Meanwhile, diesel prices have fallen substantially as they have tracked the downturn in oil prices from $110 a barrel to about $79. As a result, the gap between natural gas and oil prices is narrower than it has been in months. Based on current prices, it would cost about $2.90 a diesel equivalent gallon for liquefied natural gas (LNG) and about 70 cents a gallon less for compressed natural gas (CNG), a heavier form of gas that is not well suited for longer-haul truck services because it weighs down equipment already laden with cargo, thus increasing a carrier's costs.
Pickens projected that, a year from now, natural gas prices will trade in the $3.50 to $4.00 per million BTU range. Prices will need to reach about $5 per million BTUs, and stay around there, to make it economically feasible for producers to resume full-bore production efforts, he said. Still, oil prices could easily begin trending higher again.
Additionally, argues Pickens, it would be unwise for the United States to continue to rely on unfriendly countries and politically unstable governments for its energy.
Citing a study from The Milken Institute that, between 1978 and 2010, the U.S. spent $7 trillion on Mideast oil, Pickens said a large portion of that tab went for military expenditures to protect key shipping lanes in the region. Pickens added that in the last 10 years, $1 trillion of U.S. wealth has been transferred to OPEC nations, and that if oil prices average $100 a barrel over the next 10 years, the nation will fork over an additional $2.2 trillion. "That is unsustainable," he said.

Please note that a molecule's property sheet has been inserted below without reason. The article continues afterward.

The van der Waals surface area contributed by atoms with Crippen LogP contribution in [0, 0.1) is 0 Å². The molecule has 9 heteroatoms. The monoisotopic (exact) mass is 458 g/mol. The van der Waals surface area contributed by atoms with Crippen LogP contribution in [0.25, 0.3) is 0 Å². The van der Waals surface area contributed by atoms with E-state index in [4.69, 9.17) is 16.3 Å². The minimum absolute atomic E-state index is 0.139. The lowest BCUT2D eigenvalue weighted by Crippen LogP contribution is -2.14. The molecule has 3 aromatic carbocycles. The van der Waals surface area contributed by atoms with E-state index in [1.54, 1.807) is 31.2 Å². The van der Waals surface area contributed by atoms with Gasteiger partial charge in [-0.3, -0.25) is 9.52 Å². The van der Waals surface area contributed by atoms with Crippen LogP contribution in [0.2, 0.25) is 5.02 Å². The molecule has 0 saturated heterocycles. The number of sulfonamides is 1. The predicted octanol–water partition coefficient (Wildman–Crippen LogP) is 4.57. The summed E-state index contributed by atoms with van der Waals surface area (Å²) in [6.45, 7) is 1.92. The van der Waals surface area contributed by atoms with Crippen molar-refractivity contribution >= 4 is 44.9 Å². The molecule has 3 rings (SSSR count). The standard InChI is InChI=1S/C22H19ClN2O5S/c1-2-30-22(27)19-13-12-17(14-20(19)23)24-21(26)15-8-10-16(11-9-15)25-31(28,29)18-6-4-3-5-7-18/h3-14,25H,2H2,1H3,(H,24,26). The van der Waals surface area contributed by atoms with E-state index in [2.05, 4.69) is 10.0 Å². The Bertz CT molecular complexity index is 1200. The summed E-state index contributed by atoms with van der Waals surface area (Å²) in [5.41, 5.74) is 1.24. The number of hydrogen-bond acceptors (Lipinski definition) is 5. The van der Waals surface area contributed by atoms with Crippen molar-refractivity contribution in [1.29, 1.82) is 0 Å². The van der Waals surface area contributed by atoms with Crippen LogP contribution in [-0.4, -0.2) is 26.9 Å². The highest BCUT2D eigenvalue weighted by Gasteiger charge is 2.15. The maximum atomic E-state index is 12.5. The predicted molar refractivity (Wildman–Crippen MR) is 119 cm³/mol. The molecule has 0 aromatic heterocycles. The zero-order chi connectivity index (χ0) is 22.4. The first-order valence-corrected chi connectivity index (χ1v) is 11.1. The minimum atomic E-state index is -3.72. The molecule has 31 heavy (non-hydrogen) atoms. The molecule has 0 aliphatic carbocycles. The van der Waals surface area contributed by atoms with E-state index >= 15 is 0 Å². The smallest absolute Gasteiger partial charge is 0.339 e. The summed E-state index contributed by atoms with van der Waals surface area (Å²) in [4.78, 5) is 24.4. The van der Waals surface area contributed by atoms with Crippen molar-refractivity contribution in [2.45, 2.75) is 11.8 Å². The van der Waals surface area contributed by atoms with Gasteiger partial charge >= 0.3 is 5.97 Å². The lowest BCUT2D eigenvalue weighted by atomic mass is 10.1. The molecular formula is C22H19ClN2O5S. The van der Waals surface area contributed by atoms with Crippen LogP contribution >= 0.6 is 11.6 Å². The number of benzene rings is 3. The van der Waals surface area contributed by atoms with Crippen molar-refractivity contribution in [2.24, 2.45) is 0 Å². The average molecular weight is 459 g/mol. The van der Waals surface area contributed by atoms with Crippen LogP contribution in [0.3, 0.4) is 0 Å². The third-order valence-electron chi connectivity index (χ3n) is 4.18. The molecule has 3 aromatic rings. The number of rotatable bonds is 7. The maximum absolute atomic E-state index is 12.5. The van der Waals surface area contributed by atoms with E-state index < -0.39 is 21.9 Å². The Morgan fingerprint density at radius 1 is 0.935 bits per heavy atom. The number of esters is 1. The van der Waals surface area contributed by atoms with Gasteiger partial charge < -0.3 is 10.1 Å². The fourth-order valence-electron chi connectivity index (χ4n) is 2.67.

In addition to price, another key challenge facing the switch to natural gas is building the national infrastructure that would allow truckers who are hauling goods 400 miles to fill up either with LNG or CNG. Clean Energy Fuels, a Seal Beach, Calif.-based provider of natural gas for transportation, plans to construct natural gas fill-up lanes at as many as 150 facilities owned by Pilot/Flying J, the Knoxville, Tenn.-based truck stop giant, by the end of 2013. Pickens sits on Clean Energy's board.
Earlier this month, Houston-based Shell Oil Co. and Westlake, Ohio-based TravelCenters of America LLC (TA) signed a tentative agreement to build and operate LNG fueling lanes for heavy-duty rigs at about 100 of TA's 238 nationwide fueling centers.